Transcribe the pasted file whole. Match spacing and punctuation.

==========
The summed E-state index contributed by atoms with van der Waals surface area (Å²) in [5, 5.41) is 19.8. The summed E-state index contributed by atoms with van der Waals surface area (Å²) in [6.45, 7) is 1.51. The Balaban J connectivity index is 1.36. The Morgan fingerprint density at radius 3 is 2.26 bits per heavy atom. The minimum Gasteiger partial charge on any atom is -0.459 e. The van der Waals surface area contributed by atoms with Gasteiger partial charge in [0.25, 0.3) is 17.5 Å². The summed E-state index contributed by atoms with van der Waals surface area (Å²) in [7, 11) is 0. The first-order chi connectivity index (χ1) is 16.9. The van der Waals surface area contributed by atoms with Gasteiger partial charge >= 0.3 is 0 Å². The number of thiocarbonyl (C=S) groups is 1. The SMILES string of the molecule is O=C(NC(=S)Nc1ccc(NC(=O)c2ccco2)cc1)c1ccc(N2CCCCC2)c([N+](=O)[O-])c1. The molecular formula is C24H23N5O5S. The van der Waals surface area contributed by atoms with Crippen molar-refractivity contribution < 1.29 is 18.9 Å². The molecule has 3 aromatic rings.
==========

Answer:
The summed E-state index contributed by atoms with van der Waals surface area (Å²) in [5, 5.41) is 19.8. The summed E-state index contributed by atoms with van der Waals surface area (Å²) in [6.45, 7) is 1.51. The Balaban J connectivity index is 1.36. The Morgan fingerprint density at radius 3 is 2.26 bits per heavy atom. The minimum Gasteiger partial charge on any atom is -0.459 e. The van der Waals surface area contributed by atoms with Gasteiger partial charge in [0.25, 0.3) is 17.5 Å². The summed E-state index contributed by atoms with van der Waals surface area (Å²) in [7, 11) is 0. The first-order chi connectivity index (χ1) is 16.9. The van der Waals surface area contributed by atoms with Gasteiger partial charge >= 0.3 is 0 Å². The number of thiocarbonyl (C=S) groups is 1. The SMILES string of the molecule is O=C(NC(=S)Nc1ccc(NC(=O)c2ccco2)cc1)c1ccc(N2CCCCC2)c([N+](=O)[O-])c1. The molecular formula is C24H23N5O5S. The van der Waals surface area contributed by atoms with Crippen molar-refractivity contribution < 1.29 is 18.9 Å². The molecule has 3 aromatic rings.